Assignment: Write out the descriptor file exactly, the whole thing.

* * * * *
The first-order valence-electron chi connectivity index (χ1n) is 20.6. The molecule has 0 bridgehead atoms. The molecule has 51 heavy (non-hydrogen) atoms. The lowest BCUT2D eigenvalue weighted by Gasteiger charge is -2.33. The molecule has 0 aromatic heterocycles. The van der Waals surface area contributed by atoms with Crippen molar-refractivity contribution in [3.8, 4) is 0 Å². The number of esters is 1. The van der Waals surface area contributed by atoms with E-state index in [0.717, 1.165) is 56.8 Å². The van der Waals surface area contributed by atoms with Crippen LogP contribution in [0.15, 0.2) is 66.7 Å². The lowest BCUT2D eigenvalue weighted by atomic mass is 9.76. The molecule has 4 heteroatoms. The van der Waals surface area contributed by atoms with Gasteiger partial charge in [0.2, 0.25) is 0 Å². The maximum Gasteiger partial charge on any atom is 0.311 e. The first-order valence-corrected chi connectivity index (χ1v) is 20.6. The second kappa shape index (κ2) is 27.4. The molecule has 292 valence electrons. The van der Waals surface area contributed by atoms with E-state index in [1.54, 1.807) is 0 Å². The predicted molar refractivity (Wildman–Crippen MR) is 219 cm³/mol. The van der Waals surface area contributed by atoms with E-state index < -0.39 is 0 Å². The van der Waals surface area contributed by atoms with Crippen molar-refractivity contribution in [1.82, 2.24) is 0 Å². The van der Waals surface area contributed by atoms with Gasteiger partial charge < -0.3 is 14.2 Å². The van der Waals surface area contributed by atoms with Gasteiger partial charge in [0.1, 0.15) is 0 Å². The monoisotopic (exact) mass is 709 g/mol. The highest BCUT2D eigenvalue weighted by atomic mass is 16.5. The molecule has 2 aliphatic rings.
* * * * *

The first-order valence-electron chi connectivity index (χ1n) is 20.6. The molecule has 0 bridgehead atoms. The molecule has 51 heavy (non-hydrogen) atoms. The lowest BCUT2D eigenvalue weighted by Gasteiger charge is -2.33. The molecule has 0 aromatic heterocycles. The van der Waals surface area contributed by atoms with Crippen molar-refractivity contribution in [3.8, 4) is 0 Å². The number of esters is 1. The van der Waals surface area contributed by atoms with E-state index in [0.717, 1.165) is 56.8 Å². The van der Waals surface area contributed by atoms with Crippen LogP contribution in [0.15, 0.2) is 66.7 Å². The lowest BCUT2D eigenvalue weighted by atomic mass is 9.76. The molecule has 4 heteroatoms. The van der Waals surface area contributed by atoms with Gasteiger partial charge in [0.2, 0.25) is 0 Å². The maximum Gasteiger partial charge on any atom is 0.311 e. The first-order valence-corrected chi connectivity index (χ1v) is 20.6. The second kappa shape index (κ2) is 27.4. The molecule has 292 valence electrons. The van der Waals surface area contributed by atoms with E-state index in [1.54, 1.807) is 0 Å². The predicted molar refractivity (Wildman–Crippen MR) is 219 cm³/mol. The van der Waals surface area contributed by atoms with E-state index < -0.39 is 0 Å². The van der Waals surface area contributed by atoms with Crippen molar-refractivity contribution in [1.82, 2.24) is 0 Å². The van der Waals surface area contributed by atoms with Gasteiger partial charge < -0.3 is 14.2 Å². The van der Waals surface area contributed by atoms with Gasteiger partial charge in [0.1, 0.15) is 0 Å². The monoisotopic (exact) mass is 709 g/mol. The highest BCUT2D eigenvalue weighted by atomic mass is 16.5. The molecule has 2 aliphatic rings.